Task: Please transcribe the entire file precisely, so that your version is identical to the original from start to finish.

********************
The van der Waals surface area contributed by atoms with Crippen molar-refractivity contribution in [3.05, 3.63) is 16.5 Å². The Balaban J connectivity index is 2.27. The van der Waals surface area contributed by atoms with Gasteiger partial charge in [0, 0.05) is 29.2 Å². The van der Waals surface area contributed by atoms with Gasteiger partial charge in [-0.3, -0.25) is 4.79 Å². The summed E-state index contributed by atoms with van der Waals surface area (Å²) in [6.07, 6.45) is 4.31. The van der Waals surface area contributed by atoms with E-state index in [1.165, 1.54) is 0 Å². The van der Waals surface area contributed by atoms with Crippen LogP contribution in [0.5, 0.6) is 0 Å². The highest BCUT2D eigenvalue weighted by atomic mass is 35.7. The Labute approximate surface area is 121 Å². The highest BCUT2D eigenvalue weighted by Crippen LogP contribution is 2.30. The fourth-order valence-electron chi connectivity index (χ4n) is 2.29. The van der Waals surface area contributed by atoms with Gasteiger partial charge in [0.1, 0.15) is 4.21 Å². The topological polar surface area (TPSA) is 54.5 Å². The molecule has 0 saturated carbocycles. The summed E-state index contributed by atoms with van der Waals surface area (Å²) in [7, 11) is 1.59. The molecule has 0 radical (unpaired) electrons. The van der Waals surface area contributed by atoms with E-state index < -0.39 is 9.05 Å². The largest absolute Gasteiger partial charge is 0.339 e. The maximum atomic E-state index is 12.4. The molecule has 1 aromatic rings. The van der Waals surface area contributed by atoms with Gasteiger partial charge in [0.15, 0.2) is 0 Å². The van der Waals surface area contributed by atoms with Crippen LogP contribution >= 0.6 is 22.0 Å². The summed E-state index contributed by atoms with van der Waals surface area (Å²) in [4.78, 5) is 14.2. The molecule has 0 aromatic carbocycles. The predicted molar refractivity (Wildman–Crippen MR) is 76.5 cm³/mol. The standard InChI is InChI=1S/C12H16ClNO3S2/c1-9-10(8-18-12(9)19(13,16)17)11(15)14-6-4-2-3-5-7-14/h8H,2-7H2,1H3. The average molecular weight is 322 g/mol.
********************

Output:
The van der Waals surface area contributed by atoms with Crippen molar-refractivity contribution in [3.05, 3.63) is 16.5 Å². The Balaban J connectivity index is 2.27. The van der Waals surface area contributed by atoms with Gasteiger partial charge in [0, 0.05) is 29.2 Å². The van der Waals surface area contributed by atoms with Gasteiger partial charge in [-0.3, -0.25) is 4.79 Å². The summed E-state index contributed by atoms with van der Waals surface area (Å²) in [6.07, 6.45) is 4.31. The van der Waals surface area contributed by atoms with E-state index in [1.165, 1.54) is 0 Å². The van der Waals surface area contributed by atoms with Crippen LogP contribution in [0.5, 0.6) is 0 Å². The highest BCUT2D eigenvalue weighted by atomic mass is 35.7. The Labute approximate surface area is 121 Å². The highest BCUT2D eigenvalue weighted by Crippen LogP contribution is 2.30. The fourth-order valence-electron chi connectivity index (χ4n) is 2.29. The van der Waals surface area contributed by atoms with Gasteiger partial charge in [0.1, 0.15) is 4.21 Å². The topological polar surface area (TPSA) is 54.5 Å². The molecule has 0 saturated carbocycles. The summed E-state index contributed by atoms with van der Waals surface area (Å²) in [7, 11) is 1.59. The molecule has 0 radical (unpaired) electrons. The van der Waals surface area contributed by atoms with E-state index < -0.39 is 9.05 Å². The largest absolute Gasteiger partial charge is 0.339 e. The maximum atomic E-state index is 12.4. The molecule has 1 aromatic rings. The van der Waals surface area contributed by atoms with Gasteiger partial charge in [0.15, 0.2) is 0 Å². The van der Waals surface area contributed by atoms with Crippen LogP contribution >= 0.6 is 22.0 Å². The summed E-state index contributed by atoms with van der Waals surface area (Å²) in [4.78, 5) is 14.2. The molecule has 0 aromatic carbocycles. The predicted molar refractivity (Wildman–Crippen MR) is 76.5 cm³/mol. The standard InChI is InChI=1S/C12H16ClNO3S2/c1-9-10(8-18-12(9)19(13,16)17)11(15)14-6-4-2-3-5-7-14/h8H,2-7H2,1H3. The average molecular weight is 322 g/mol.